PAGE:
If data is available, then an insurer needs to measure insurance contracts with retrospective effect. That is measuring the insurance contract as if IFRS 17 always applied. However, if data is not available, then two other transition approaches can be chosen from (the modified retrospective transition approach or the fair value transition approach).  The CSM value at the transition date might differ, depending on whether an insurer elected to apply the modified retrospective transition approach or the fair value transition approach.  Depending on the availability of data, insurers would typically carefully consider the most appropriate transition approach as the CSM value at the date of transition directly impacts on future profit. Though judgmental, I expect transition, including the identified transition approach, to be an area of audit focus.

5. Starting on time

A significant risk insurers are facing is that, by starting too late, they will run into difficulty to be ready on time. The issuance of IFRS 17 in May will mean insurers will have approximately 3.5 years to implement this complex new standard. During this period insurers will need to understand the requirements of IFRS 17, assessing the impact of IFRS 17 (including the impact on results), develop and test systems, ensure systems interface correctly, review and test results and adjust processes and procedures.  How these figures are then communicated to the market will also need to be considered.

6. Appropriate accounting policy choices

IFRS17-Appropriate-accounting-policy-choicesMany insurers currently use a form of locked-in measurement base in valuing insurance contract liabilities, whether for the discount rate (for instance statutory prescribed discount rates); or for the assumptions that are being applied (for instance, assumptions are only being updated when insurance contract liabilities prove to be inadequate). In contrast, IFRS 17 will require a form of current measurement of insurance contract liabilities. This means that insurance contract liabilities need to be remeasured at every reporting period. The remeasurement at every reporting period I would expect will introduce volatility for most insurers.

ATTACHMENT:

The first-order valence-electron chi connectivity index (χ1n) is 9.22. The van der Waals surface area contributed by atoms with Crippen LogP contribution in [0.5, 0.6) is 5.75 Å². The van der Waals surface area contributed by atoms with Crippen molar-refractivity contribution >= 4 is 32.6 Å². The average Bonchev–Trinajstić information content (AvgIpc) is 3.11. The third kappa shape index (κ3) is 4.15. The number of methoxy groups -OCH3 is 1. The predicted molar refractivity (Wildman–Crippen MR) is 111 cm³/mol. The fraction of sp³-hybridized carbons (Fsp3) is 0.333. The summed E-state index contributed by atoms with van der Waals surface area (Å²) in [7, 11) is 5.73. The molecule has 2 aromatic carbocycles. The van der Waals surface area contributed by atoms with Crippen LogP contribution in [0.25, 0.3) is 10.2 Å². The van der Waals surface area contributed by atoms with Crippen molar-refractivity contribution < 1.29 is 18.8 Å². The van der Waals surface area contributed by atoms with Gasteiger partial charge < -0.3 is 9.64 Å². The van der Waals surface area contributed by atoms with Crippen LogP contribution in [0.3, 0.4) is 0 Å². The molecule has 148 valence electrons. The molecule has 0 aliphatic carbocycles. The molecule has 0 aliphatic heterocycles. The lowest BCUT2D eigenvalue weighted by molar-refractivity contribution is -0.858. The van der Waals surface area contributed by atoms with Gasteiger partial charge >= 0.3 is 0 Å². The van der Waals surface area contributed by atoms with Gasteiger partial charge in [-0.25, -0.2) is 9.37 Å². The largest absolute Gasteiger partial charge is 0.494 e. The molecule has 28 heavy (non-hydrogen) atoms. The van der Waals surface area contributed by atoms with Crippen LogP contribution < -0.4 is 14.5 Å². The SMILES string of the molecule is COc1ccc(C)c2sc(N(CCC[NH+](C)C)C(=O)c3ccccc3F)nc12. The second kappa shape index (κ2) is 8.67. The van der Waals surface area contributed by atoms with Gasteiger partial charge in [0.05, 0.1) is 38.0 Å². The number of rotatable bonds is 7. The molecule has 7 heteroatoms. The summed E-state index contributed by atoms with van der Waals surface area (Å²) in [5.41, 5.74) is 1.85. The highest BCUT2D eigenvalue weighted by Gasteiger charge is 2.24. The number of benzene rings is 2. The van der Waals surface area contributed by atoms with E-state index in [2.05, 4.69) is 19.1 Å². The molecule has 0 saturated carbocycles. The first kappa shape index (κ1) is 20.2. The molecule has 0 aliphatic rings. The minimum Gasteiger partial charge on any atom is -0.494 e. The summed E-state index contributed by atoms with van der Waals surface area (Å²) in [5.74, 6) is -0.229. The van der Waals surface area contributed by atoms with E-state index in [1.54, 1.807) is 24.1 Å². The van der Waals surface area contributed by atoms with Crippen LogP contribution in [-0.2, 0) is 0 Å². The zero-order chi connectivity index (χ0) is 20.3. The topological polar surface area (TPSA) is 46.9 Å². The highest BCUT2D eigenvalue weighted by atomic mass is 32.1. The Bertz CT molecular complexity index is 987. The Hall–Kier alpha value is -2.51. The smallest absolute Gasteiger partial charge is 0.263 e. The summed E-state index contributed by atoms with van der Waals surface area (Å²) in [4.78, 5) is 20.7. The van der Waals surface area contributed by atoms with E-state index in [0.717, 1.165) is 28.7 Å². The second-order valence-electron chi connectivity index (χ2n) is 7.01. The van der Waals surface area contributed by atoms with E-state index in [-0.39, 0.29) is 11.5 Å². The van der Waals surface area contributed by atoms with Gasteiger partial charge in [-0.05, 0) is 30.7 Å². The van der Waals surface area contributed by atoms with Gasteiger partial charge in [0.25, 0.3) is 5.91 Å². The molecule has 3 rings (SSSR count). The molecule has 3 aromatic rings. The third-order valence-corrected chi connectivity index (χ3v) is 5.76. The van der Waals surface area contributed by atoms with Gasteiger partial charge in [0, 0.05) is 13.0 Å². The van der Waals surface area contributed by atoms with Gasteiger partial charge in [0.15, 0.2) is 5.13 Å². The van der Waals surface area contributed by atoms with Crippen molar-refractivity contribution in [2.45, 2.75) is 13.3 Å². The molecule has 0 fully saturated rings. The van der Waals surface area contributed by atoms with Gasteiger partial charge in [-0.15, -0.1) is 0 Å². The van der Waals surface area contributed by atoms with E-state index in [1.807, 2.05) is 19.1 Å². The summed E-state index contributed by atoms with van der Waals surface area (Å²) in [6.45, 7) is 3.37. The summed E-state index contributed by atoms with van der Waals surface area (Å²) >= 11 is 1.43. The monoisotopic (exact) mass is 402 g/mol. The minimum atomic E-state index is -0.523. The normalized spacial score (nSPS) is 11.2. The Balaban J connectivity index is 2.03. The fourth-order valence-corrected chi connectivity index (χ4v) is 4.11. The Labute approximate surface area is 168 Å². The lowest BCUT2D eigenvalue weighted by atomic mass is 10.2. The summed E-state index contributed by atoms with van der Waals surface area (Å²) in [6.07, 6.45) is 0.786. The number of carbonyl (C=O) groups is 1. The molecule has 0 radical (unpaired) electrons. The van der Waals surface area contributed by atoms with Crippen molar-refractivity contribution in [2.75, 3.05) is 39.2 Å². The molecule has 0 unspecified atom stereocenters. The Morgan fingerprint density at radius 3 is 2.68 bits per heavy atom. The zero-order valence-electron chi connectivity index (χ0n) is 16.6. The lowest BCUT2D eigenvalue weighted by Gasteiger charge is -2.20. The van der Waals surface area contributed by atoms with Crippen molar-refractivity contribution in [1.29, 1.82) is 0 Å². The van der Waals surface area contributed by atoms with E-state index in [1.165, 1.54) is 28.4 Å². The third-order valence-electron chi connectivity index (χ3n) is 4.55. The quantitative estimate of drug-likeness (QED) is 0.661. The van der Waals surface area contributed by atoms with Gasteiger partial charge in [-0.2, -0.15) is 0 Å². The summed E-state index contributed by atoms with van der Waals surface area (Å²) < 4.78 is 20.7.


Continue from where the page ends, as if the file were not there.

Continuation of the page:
IFRS 17 permits the application of the so-called “OCI-option” where for specific types of insurance contracts interest rate movements are not accounted for in the income statement but in Other Comprehensive Income (OCI). However, while the OCI-option may help to reduce P&L volatility, it introduces additional complexity to systems and reporting.

7. Appropriate measurement models

Variable fee approach
Certain contracts with participating features need to be measured applying the variable fee approach (VFA). A benefit of the VFA is that interest rate movements are not accounted for in the income statement or in OCI, but against the CSM. This means that volatility in the income statement and OCI may be largely negated. Furthermore, the complexities associated with the OCI-option do not exist.

Premium allocation approach
An insurer may simplify the measurement of the liability for remaining coverage, using the premium allocation approach (note that no simplifications exists for the liability for incurred claims). I expect that many non-life insurers would want to use the premium allocation approach, due to the simplifications it introduces. However, the premium allocation approach can only be used if specific conditions are met, including when the coverage period is 12 months or less. When the coverage period is more than 12 months, specific requirements need to be considered and discussed and cleared with the insurer’s auditors.